French Open 2011: 7 Predictions for the Men's Draw
For the first time in recent memory, Rafael Nadal isn't the overwhelming favorite at the French Open, which began Sunday in Paris. Nadal is 38-1 all time on the red clay with his one loss coming in the 2009 quarterfinals to Robin Soderling. Nadal faces John Isner—the 6'9'' American with the booming serve—in the first round.
The favorite at the French (for the first time in his career) has to be second-ranked Novak Djokovic. The Serb stands perfect on the year with 37 wins and no losses, including four wins over Nadal. With his pounding backhand and heavy forehand (as well as his superb movement, topped only by Nadal and, perhaps, Gael Monfils), Djokovic has defeated Nadal on his home surface (clay) twice this year already.
Of course, the third-seeded, formerly anointed Greatest of All Time, Roger Federer, will be in attendance as well. The struggling Federer drew a tough first-round match against Spaniard southpaw Feliciano Lopez. If Federer can get by the free-swinging lefty, his draw opens up—only Jo-Wilfried Tsonga, David Ferrer, Stanislas Wawrinka and Monfils should pose even remote problems.
Nadal, Djokovic and Federer are the favorites (as they are in every tournament), but there's a lot of tennis to be played elsewhere. Here's a few predictions on the tournament, including my pick to win the 2011 French Open at the conclusion.
The Drought Continues: No Americans Reach the Quarterfinals
Mardy Fish—not Andy Roddick, nor the next great hopes in John Isner or Sam Querrey—is the top-ranked American in the world at No. 10. Clay is Fish's worst surface, but he has, by far, the easiest draw of any American. He shouldn't run into any trouble until the third round against 18th-seeded Gilles Simon of France, who has won three titles on clay.
Roddick recently pulled out of the Open with a shoulder injury. He's ranked 11th in the world and has never advanced further than the fourth round at Roland Garros.
Isner faces Nadal in the first round, so count him out in straight sets. Querrey doesn't have an easy match in the first three rounds—expect him to fall to either Philipp Kohlschreiber, Ivan Ljubicic or, at the latest, Fernando Verdasco.
Michael Russell, Ryan Sweeting, Tim Smyczek, Robert Kendrick and Alex Bogomolov Jr. round out the American contingent. Don't expect any of them to make it past the first or second round.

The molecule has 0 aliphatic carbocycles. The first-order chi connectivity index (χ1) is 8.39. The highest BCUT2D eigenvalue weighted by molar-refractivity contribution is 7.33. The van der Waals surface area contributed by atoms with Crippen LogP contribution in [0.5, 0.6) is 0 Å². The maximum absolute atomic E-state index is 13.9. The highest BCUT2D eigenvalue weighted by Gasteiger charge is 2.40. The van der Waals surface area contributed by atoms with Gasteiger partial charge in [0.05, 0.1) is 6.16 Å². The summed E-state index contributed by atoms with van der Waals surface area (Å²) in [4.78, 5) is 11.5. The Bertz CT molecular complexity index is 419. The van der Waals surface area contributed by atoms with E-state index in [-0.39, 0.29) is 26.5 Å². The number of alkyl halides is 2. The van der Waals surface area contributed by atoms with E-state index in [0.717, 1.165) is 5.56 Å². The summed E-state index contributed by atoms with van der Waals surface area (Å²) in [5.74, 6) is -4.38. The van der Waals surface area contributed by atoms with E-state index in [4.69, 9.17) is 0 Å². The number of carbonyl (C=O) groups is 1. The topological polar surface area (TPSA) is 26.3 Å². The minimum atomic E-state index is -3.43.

Richard Gasquet and His Backhand Will Make Some Noise
(I recommend viewing that video on YouTube in 720p HD. This just won't do.)
For fans of beautiful tennis (that is, the Federer type as opposed to, say, the Nadal type), Gasquet has long been a favorite. His insanely powerful and deceptive one-handed backhand is a marvel. Even though I've watched that video a few times, I still can't tell where he's taking that one-hander. What I do know, however, is that he's hitting clean winners, on clay, against the fourth-ranked tennis player in the world. And that says something.
Gasquet hasn't won a match at Roland Garros since 2007 and has never advanced to the fourth round on the red clay of Paris. Recently though, he won a tough three-setter over Roger Federer on clay, 4-6, 7-6 (2), 7-6 (4). He went on to defeat Tomas Berdych in three sets before falling to Nadal, 5-7, 1-6 in the semifinals of ATP Rome. That momentum and confidence should carry over to the French Open.
The Frenchman should win his tough first-round match over Radek Stepanek. Gasquet should take an easy second-round win, but he'll likely run into red-hot Novak Djokovic in the fourth round. Nobody very well expects Gasquet to prevail there, but a strong showing would help put that once-in-a-generation backhand back into the fans' peripheral.
Milos Raonic and Alexandr Dolgopolov Were No Flukes
Raonic and Dolgopolov both found success at the 2011 Australian Open, with Raonic reaching the fourth round before falling to David Ferrer and Dolgopolov reaching the quarterfinals before losing to Andy Murray.